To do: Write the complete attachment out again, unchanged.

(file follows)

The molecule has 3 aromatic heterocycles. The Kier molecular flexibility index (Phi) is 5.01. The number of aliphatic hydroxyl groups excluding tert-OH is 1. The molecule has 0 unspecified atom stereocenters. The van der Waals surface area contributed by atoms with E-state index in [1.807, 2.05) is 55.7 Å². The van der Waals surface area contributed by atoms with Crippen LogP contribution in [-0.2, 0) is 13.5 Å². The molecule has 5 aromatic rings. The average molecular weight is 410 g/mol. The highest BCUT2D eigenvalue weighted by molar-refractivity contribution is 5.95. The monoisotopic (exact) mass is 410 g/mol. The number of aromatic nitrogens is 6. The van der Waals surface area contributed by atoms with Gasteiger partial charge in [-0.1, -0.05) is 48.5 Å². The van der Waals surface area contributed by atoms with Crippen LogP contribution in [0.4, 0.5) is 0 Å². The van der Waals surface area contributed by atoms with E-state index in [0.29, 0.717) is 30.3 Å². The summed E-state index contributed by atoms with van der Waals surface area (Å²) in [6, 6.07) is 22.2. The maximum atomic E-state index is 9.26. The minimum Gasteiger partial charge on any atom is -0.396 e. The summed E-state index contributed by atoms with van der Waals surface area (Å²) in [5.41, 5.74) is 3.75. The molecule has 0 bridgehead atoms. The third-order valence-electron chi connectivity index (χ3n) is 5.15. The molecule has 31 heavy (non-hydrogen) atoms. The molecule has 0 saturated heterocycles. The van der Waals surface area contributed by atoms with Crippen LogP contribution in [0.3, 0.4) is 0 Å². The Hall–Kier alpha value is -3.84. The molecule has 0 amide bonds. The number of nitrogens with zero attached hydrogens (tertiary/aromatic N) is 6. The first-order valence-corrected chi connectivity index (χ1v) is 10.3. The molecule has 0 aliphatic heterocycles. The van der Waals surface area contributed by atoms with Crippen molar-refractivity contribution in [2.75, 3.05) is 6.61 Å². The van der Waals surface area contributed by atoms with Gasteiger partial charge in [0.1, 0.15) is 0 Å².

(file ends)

The molecule has 3 aromatic heterocycles. The Kier molecular flexibility index (Phi) is 5.01. The number of aliphatic hydroxyl groups excluding tert-OH is 1. The molecule has 0 unspecified atom stereocenters. The van der Waals surface area contributed by atoms with E-state index in [1.807, 2.05) is 55.7 Å². The van der Waals surface area contributed by atoms with Crippen LogP contribution in [-0.2, 0) is 13.5 Å². The molecule has 5 aromatic rings. The average molecular weight is 410 g/mol. The highest BCUT2D eigenvalue weighted by molar-refractivity contribution is 5.95. The monoisotopic (exact) mass is 410 g/mol. The number of aromatic nitrogens is 6. The van der Waals surface area contributed by atoms with Gasteiger partial charge in [-0.1, -0.05) is 48.5 Å². The van der Waals surface area contributed by atoms with Crippen LogP contribution in [0.4, 0.5) is 0 Å². The van der Waals surface area contributed by atoms with E-state index in [0.29, 0.717) is 30.3 Å². The summed E-state index contributed by atoms with van der Waals surface area (Å²) in [6, 6.07) is 22.2. The maximum atomic E-state index is 9.26. The minimum Gasteiger partial charge on any atom is -0.396 e. The summed E-state index contributed by atoms with van der Waals surface area (Å²) in [5.41, 5.74) is 3.75. The molecule has 0 bridgehead atoms. The third-order valence-electron chi connectivity index (χ3n) is 5.15. The molecule has 31 heavy (non-hydrogen) atoms. The molecule has 0 saturated heterocycles. The van der Waals surface area contributed by atoms with Crippen LogP contribution in [0.3, 0.4) is 0 Å². The Hall–Kier alpha value is -3.84. The molecule has 0 amide bonds. The number of nitrogens with zero attached hydrogens (tertiary/aromatic N) is 6. The first-order valence-corrected chi connectivity index (χ1v) is 10.3. The molecule has 0 aliphatic heterocycles. The van der Waals surface area contributed by atoms with Crippen molar-refractivity contribution in [2.75, 3.05) is 6.61 Å². The van der Waals surface area contributed by atoms with Gasteiger partial charge in [0.1, 0.15) is 0 Å².